I am unconvinced of the statements by Dr. Evans definitely excluding those not full-time members of the 'comitatus' or professional warband from the practice of warfare. I am also unconvinced of the conclusion that the warband's ranks were refreshed only from the sons of the warriors, wandering mercenaries drawn by the chief's reputation, and fostered boys. It seems to me, given the apparently high casualty rates of battles and given the apparent lack of concern for any hereditary component to the warband's makeup (outside of the chief's immediate family) that any number of 'hangers-on' hoping to win a place in the chief's hall could have attached themselves to a warband. After all, not every Joe Snuffy that's going to show up with a spear and shield (huge economic investments? I think not) is going to have enough of a reputation to justify being taken on by the chief as a full-time professional fighter.

Just because the practice is not attested to in the poetry doesn't mean that it _didn't_ happen. I'm just leery enough about the reliability of epic poetry as a source of technical military details (especially when interpreted by some sillyvilian) that I am far less comfortable making definitive statements than Dr. Evans seems to be.

Then again, I doubt they hand out PhDs for saying, "There really isn't enough data to honestly tell much about subject X, Y, or Z. So let me inflate the chapters dealing with A, B, and C, about which the poets do go on and on about."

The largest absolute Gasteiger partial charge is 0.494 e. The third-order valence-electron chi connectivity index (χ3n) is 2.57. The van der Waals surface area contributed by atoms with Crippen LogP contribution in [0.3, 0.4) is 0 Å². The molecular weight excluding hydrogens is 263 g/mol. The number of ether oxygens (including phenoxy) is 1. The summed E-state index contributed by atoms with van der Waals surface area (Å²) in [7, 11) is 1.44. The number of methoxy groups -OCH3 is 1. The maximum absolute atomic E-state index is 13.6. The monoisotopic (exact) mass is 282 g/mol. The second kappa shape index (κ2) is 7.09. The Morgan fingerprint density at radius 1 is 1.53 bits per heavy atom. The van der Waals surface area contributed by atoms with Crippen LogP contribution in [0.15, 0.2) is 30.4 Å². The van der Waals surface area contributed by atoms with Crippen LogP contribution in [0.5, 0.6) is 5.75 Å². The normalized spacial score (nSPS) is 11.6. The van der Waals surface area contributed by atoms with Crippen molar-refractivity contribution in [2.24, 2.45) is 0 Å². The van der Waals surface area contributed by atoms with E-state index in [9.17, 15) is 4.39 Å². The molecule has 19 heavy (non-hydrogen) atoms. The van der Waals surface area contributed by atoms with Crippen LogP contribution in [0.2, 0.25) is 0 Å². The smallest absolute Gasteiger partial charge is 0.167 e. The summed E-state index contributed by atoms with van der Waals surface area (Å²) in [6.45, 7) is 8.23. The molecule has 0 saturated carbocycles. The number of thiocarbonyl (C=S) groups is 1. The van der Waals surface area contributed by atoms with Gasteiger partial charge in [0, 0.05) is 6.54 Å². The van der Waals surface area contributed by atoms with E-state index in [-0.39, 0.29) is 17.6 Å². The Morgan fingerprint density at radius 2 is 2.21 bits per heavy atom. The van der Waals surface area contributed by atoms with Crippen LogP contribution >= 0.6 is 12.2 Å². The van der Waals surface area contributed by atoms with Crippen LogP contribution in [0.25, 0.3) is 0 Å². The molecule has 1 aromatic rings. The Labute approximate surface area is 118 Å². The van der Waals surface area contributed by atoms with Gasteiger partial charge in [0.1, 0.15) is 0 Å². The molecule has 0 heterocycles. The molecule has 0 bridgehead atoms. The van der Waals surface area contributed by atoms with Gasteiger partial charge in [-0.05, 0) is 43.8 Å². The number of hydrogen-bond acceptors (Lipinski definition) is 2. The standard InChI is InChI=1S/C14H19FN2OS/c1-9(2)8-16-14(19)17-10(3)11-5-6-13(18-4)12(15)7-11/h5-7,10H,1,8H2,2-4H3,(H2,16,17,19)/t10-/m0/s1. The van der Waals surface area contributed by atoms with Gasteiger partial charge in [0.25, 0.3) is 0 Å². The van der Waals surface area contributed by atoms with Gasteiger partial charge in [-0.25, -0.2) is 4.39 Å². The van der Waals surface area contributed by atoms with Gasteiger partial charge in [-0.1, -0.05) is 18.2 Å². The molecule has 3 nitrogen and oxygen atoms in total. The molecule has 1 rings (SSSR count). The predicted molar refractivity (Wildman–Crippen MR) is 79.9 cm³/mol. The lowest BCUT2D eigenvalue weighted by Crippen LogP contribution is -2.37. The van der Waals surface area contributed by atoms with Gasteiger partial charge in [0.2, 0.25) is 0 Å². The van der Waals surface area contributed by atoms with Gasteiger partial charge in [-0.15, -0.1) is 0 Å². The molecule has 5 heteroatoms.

01 January 2007

The more things change. . .

So there's this Prince Vladimir of Kiev, see?

And he send delegations around to check out the religions of his neighbors because no one will take him seriously if he stays a pagan.

The crew that goes to check on Islam decides to visit the conveniently located Volga Bulgars, and according to the Russian Primary Chronicle, their report was summarized as,

"When we journeyed among the Bulgarians, we beheld how they worship in their temple, called a mosque, while they stand ungirt. The Bulgarian bows, sits down, looks hither and thither like one possessed, and there is no happiness among them, but instead only sorrow and a dreadful stench. Their religion is not good."

I can't speak to NO happiness, but the dreadful stench persists. . .

I'm so sick of this country.